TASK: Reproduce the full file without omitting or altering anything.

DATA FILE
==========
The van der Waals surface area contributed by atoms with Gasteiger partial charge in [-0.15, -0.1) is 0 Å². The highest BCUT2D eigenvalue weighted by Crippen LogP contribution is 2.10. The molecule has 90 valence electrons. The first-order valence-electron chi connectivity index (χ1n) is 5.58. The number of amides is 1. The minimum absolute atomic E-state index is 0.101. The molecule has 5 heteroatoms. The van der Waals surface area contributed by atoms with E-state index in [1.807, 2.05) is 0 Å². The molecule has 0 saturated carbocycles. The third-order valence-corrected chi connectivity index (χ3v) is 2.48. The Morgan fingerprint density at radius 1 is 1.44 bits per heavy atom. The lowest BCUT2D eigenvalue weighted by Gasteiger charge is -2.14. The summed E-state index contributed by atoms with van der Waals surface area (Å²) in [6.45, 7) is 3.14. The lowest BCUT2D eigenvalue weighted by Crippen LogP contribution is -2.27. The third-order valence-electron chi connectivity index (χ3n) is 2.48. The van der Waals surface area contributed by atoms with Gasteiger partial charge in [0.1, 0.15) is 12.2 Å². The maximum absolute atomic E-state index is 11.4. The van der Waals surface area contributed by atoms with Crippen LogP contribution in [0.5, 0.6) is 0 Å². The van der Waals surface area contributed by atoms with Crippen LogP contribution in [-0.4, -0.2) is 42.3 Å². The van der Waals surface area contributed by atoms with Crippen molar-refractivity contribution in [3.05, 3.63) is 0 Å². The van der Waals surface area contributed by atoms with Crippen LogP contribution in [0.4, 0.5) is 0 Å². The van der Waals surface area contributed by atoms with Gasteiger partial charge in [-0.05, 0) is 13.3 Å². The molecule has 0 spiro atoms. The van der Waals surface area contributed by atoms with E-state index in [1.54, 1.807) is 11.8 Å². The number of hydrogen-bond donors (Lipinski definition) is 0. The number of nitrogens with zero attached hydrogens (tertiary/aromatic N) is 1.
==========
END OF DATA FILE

The van der Waals surface area contributed by atoms with Gasteiger partial charge in [-0.15, -0.1) is 0 Å². The highest BCUT2D eigenvalue weighted by Crippen LogP contribution is 2.10. The molecule has 90 valence electrons. The first-order valence-electron chi connectivity index (χ1n) is 5.58. The number of amides is 1. The minimum absolute atomic E-state index is 0.101. The molecule has 5 heteroatoms. The van der Waals surface area contributed by atoms with E-state index in [1.807, 2.05) is 0 Å². The molecule has 0 saturated carbocycles. The third-order valence-corrected chi connectivity index (χ3v) is 2.48. The Morgan fingerprint density at radius 1 is 1.44 bits per heavy atom. The lowest BCUT2D eigenvalue weighted by Gasteiger charge is -2.14. The summed E-state index contributed by atoms with van der Waals surface area (Å²) in [6.45, 7) is 3.14. The lowest BCUT2D eigenvalue weighted by Crippen LogP contribution is -2.27. The third-order valence-electron chi connectivity index (χ3n) is 2.48. The van der Waals surface area contributed by atoms with Gasteiger partial charge in [0.1, 0.15) is 12.2 Å². The maximum absolute atomic E-state index is 11.4. The van der Waals surface area contributed by atoms with Crippen LogP contribution in [0.5, 0.6) is 0 Å². The van der Waals surface area contributed by atoms with Crippen LogP contribution in [-0.4, -0.2) is 42.3 Å². The van der Waals surface area contributed by atoms with Crippen molar-refractivity contribution in [3.05, 3.63) is 0 Å². The van der Waals surface area contributed by atoms with Crippen LogP contribution in [0.4, 0.5) is 0 Å². The van der Waals surface area contributed by atoms with Gasteiger partial charge in [-0.05, 0) is 13.3 Å². The molecule has 0 spiro atoms. The van der Waals surface area contributed by atoms with E-state index in [1.54, 1.807) is 11.8 Å². The number of hydrogen-bond donors (Lipinski definition) is 0. The number of nitrogens with zero attached hydrogens (tertiary/aromatic N) is 1.